Mark Quickfall: 2022 to be toughest business year yet
Despite attempts this week, Totally Tourism founder Mark Quickfall hasn’t been able to get his hands on any rapid antigen tests.
His plan was to have kits with his helicopter pilots in Mt Cook, ready and waiting to be used to clear them for work during this latest outbreak of community Covid.
“It should have been done months ago...We should have rolled this out...It’s pretty simple.”
It’s just one of the many finer points of the pandemic management that has left the tourism boss shaking his head in bewilderment.
He reckons 2022 is going to be the toughest yet – not just for tourism operators in the South, but all businesses.
He’s straight-up about a big part of what’s kept his operations going since the borders shut.
Think of it as a parking meter, he says.
“I’ve been feeding it.”
He’s in a position where he’s been able to keep his business afloat, approximately half his staff in jobs, and the bulk of his planes, helicopters and boats in service or hibernation.
He knows plenty of smaller and/or newer operators didn’t have that luxury.
But even the bigger players, who’ve made it up until now, could still fall at this last hurdle, he says.
“Some businesses are at a point of deciding whether to hang on until borders open, or close.”
Yesterday’s announcement of additional support from the Government is welcome relief for businesses fighting to survive, but closures remain on the cards as it’s the border that matters, he says.
“Everywhere else in the world, they seem to have moved on, and they're coexisting with Covid.
“What we need to do is be a fast follower and look to what’s worked overseas.”
As the number of community Covid cases continues to grow, there needs to be greater trust in business to make decisions that look after their own staff and their operations, he says.
“Unless we get our act together, we could end up being the stranded island...an outlier to the rest of the world.”
He also wants to see more pragmatism in New Zealand’s approach to the free-flow of travellers.
“If we get Australia back and they don't have to self-isolate. Fantastic. That will be a boost for business.
“But if they have to self-isolate, who is going to come to go skiing in Queenstown, for instance, and spend 10 days to ski for seven? Nobody.”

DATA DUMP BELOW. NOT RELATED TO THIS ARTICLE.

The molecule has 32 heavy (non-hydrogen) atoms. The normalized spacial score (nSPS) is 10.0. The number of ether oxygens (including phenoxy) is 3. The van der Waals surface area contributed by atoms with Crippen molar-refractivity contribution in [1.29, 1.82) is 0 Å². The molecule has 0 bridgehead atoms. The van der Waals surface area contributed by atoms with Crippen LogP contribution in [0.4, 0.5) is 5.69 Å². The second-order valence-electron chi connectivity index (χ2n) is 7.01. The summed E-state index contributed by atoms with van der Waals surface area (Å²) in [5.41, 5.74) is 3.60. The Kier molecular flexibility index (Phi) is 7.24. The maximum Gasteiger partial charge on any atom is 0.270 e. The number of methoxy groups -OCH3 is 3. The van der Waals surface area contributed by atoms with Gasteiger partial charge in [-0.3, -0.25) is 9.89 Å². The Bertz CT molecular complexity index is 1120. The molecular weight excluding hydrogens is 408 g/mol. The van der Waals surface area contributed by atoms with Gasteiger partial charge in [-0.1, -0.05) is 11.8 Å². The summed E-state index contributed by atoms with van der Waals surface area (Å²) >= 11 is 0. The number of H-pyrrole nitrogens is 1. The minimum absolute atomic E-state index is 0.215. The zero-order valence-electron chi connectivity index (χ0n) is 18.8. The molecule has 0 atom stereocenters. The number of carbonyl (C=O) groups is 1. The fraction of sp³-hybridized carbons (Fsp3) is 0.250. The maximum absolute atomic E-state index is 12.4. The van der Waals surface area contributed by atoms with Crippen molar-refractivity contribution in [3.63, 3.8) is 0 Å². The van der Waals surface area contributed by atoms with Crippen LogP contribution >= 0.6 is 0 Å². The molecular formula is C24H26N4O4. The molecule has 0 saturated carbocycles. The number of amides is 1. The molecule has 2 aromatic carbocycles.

He’s worried the “team of five million” won’t make it to the final whistle because an increasing number of people don’t agree with the game plan.
“The government might have this plan here, but unless the people buy into it, it's not going to work. And that's a concern.
“We urgently need to realign the disenchanted, both the extremists and the mainstream.”
Last week, Totally Tourism fielded calls from customers looking to cancel bookings in light of the Queenstown Chamber of Commerce’s we’ll-be-closed-by-Friday comments.
Mr Quickfall quickly went into damage control mode, taking to social media to reassure would-be visitors he was open for business and waiting to welcome them.
The comments by chamber chief Ruth Stokes were “well-intentioned, but the messaging was wrong”, he says.
“We immediately got cancellations.”
After four decades as a local, he’s well aware of the rest of the country’s love-hate relationsip with what’s too often perceived by others as simply a resort town.
“We need to be careful not to send a message out that it's ‘Queenstown exclusive’.”
When Queenstown tourism, hospitality, accommodation and events businesses are hurting, everyone is hurting, he says.
The forced pause has been seen by some as an opportunity to rethink tourism – before the fundamental market shifts of 2020, there were already murmurs of how to manage tourism without killing the golden goose.
But, it’s unfair and unrealistic to expect operators in survival mode to also shoulder this big-picture thinking, he says.
He’s involved in the Milford Opportunities Project, for example, a forward-thinking masterplan for the World Heritage-endorsed tourism hotspot.
“We don’t oppose having a good plan. But, what we’re concerned about is numbers have gone down…and they’re not going to be a concern for some time.”
Any available Government money should be pumped into helping ensure businesses are still there for when tourism returns, he says.
“We don't need to start focusing on quixotic and utopian planning for the future, while we're dealing with survival.”
There’s plenty of entry-level jobs fuelling the industry, but there’s also highly-skilled workers alongside them – pilots, skippers, and alpine guides – and they’re hard to replace, he says.
Likewise, some of their flashy kit – helicopters, planes, and boats – can’t simply be dusted off and put back in action when the tourists return.
It costs to keep up with sea and airworthiness requirements, he says.
He’s been careful to keep his assets in good nick, and that extends to his remaining staff - he's done his best to look out for them too.
Like it or not, there’s been a prioritisation of physical health over economic or mental health during this pandemic, he says.
He’s gone some way to correcting this balance within his organisation – bringing counsellors into work for one-on-one and team-building sessions with staff, for example.
“In our lifetimes, we haven’t dealt with a pandemic, or an interruption to our lives and our economy like we’re dealing with now.”
There’s such thing as Covid exhaustion, and it’s peaking about now for plenty of people, himself included, he says.
“I’d just love to get to the stage where I don’t have to talk to media, to TV cameras, because I'm famous for being in the tourism industry that’s failing.
“It would be nice to one day sit here and say ‘gosh, do you remember Covid? It’s great that we survived and we’re flourishing.’”